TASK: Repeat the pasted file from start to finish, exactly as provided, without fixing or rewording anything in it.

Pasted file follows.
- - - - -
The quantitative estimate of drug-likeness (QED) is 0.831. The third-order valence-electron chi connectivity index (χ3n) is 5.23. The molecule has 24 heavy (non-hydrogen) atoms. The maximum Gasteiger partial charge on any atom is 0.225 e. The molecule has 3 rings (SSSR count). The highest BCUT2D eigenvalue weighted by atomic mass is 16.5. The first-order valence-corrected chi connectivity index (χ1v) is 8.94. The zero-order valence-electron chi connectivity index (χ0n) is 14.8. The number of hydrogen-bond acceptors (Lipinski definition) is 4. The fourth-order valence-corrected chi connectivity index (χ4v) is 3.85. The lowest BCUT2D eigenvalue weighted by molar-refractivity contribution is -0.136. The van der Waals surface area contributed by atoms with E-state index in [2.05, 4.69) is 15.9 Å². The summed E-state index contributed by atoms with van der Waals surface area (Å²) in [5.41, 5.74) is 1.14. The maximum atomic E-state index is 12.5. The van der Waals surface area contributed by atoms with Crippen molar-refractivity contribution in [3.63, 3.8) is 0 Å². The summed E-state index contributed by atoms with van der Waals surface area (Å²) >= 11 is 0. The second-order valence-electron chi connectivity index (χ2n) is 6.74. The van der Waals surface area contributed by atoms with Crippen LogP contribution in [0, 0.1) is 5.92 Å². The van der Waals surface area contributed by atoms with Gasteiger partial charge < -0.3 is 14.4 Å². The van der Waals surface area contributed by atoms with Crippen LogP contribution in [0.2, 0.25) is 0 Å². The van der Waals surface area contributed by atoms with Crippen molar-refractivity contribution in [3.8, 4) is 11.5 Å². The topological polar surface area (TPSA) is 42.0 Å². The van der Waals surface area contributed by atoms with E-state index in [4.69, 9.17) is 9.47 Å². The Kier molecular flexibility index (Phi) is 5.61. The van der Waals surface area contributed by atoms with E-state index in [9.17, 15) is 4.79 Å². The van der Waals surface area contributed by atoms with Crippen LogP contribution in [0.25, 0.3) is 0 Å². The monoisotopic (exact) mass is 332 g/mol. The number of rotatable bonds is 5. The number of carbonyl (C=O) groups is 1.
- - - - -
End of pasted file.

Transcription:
The quantitative estimate of drug-likeness (QED) is 0.831. The third-order valence-electron chi connectivity index (χ3n) is 5.23. The molecule has 24 heavy (non-hydrogen) atoms. The maximum Gasteiger partial charge on any atom is 0.225 e. The molecule has 3 rings (SSSR count). The highest BCUT2D eigenvalue weighted by atomic mass is 16.5. The first-order valence-corrected chi connectivity index (χ1v) is 8.94. The zero-order valence-electron chi connectivity index (χ0n) is 14.8. The number of hydrogen-bond acceptors (Lipinski definition) is 4. The fourth-order valence-corrected chi connectivity index (χ4v) is 3.85. The lowest BCUT2D eigenvalue weighted by molar-refractivity contribution is -0.136. The van der Waals surface area contributed by atoms with E-state index in [2.05, 4.69) is 15.9 Å². The summed E-state index contributed by atoms with van der Waals surface area (Å²) in [5.41, 5.74) is 1.14. The maximum atomic E-state index is 12.5. The van der Waals surface area contributed by atoms with Crippen molar-refractivity contribution in [3.63, 3.8) is 0 Å². The summed E-state index contributed by atoms with van der Waals surface area (Å²) >= 11 is 0. The second-order valence-electron chi connectivity index (χ2n) is 6.74. The van der Waals surface area contributed by atoms with Crippen LogP contribution in [0, 0.1) is 5.92 Å². The van der Waals surface area contributed by atoms with Gasteiger partial charge < -0.3 is 14.4 Å². The van der Waals surface area contributed by atoms with Crippen LogP contribution in [0.2, 0.25) is 0 Å². The van der Waals surface area contributed by atoms with Crippen molar-refractivity contribution in [3.8, 4) is 11.5 Å². The topological polar surface area (TPSA) is 42.0 Å². The van der Waals surface area contributed by atoms with E-state index in [4.69, 9.17) is 9.47 Å². The Kier molecular flexibility index (Phi) is 5.61. The van der Waals surface area contributed by atoms with E-state index in [9.17, 15) is 4.79 Å². The van der Waals surface area contributed by atoms with Crippen LogP contribution in [0.25, 0.3) is 0 Å². The monoisotopic (exact) mass is 332 g/mol. The number of rotatable bonds is 5. The number of carbonyl (C=O) groups is 1.